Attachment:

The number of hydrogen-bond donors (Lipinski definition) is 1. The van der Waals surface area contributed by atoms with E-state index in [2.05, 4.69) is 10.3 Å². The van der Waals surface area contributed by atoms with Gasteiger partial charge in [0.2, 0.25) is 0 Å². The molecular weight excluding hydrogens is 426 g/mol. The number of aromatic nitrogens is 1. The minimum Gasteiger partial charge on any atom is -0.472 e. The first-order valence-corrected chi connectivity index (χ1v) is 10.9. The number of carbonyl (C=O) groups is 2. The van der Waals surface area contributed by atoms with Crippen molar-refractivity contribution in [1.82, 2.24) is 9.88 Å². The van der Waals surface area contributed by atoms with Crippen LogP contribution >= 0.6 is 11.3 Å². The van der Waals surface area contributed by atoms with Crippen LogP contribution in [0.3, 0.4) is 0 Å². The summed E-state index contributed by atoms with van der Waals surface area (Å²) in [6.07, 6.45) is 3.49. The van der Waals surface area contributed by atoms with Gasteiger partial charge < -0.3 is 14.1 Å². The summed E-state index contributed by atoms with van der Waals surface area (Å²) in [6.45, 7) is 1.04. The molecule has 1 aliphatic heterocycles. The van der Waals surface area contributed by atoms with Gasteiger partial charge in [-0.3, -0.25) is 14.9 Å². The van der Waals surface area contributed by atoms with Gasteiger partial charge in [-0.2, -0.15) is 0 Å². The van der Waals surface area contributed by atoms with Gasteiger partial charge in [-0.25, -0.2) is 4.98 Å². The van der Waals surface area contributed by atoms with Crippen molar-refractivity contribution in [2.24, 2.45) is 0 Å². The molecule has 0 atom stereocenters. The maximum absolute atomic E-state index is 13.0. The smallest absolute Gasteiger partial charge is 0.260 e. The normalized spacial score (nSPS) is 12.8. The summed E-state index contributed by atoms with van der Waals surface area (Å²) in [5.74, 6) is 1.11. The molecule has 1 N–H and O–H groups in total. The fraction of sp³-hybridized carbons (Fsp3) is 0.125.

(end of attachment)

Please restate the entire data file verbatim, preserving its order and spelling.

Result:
The number of hydrogen-bond donors (Lipinski definition) is 1. The van der Waals surface area contributed by atoms with E-state index in [2.05, 4.69) is 10.3 Å². The van der Waals surface area contributed by atoms with Gasteiger partial charge in [0.2, 0.25) is 0 Å². The molecular weight excluding hydrogens is 426 g/mol. The number of aromatic nitrogens is 1. The minimum Gasteiger partial charge on any atom is -0.472 e. The first-order valence-corrected chi connectivity index (χ1v) is 10.9. The number of carbonyl (C=O) groups is 2. The van der Waals surface area contributed by atoms with Crippen molar-refractivity contribution in [1.82, 2.24) is 9.88 Å². The van der Waals surface area contributed by atoms with Crippen LogP contribution >= 0.6 is 11.3 Å². The van der Waals surface area contributed by atoms with Crippen LogP contribution in [0.3, 0.4) is 0 Å². The summed E-state index contributed by atoms with van der Waals surface area (Å²) in [6.07, 6.45) is 3.49. The van der Waals surface area contributed by atoms with Gasteiger partial charge < -0.3 is 14.1 Å². The summed E-state index contributed by atoms with van der Waals surface area (Å²) in [6.45, 7) is 1.04. The molecule has 1 aliphatic heterocycles. The van der Waals surface area contributed by atoms with Gasteiger partial charge in [-0.3, -0.25) is 14.9 Å². The van der Waals surface area contributed by atoms with Gasteiger partial charge in [-0.2, -0.15) is 0 Å². The van der Waals surface area contributed by atoms with Gasteiger partial charge in [-0.25, -0.2) is 4.98 Å². The van der Waals surface area contributed by atoms with Crippen molar-refractivity contribution in [2.24, 2.45) is 0 Å². The molecule has 0 atom stereocenters. The maximum absolute atomic E-state index is 13.0. The smallest absolute Gasteiger partial charge is 0.260 e. The normalized spacial score (nSPS) is 12.8. The summed E-state index contributed by atoms with van der Waals surface area (Å²) in [5.74, 6) is 1.11. The molecule has 1 N–H and O–H groups in total. The fraction of sp³-hybridized carbons (Fsp3) is 0.125.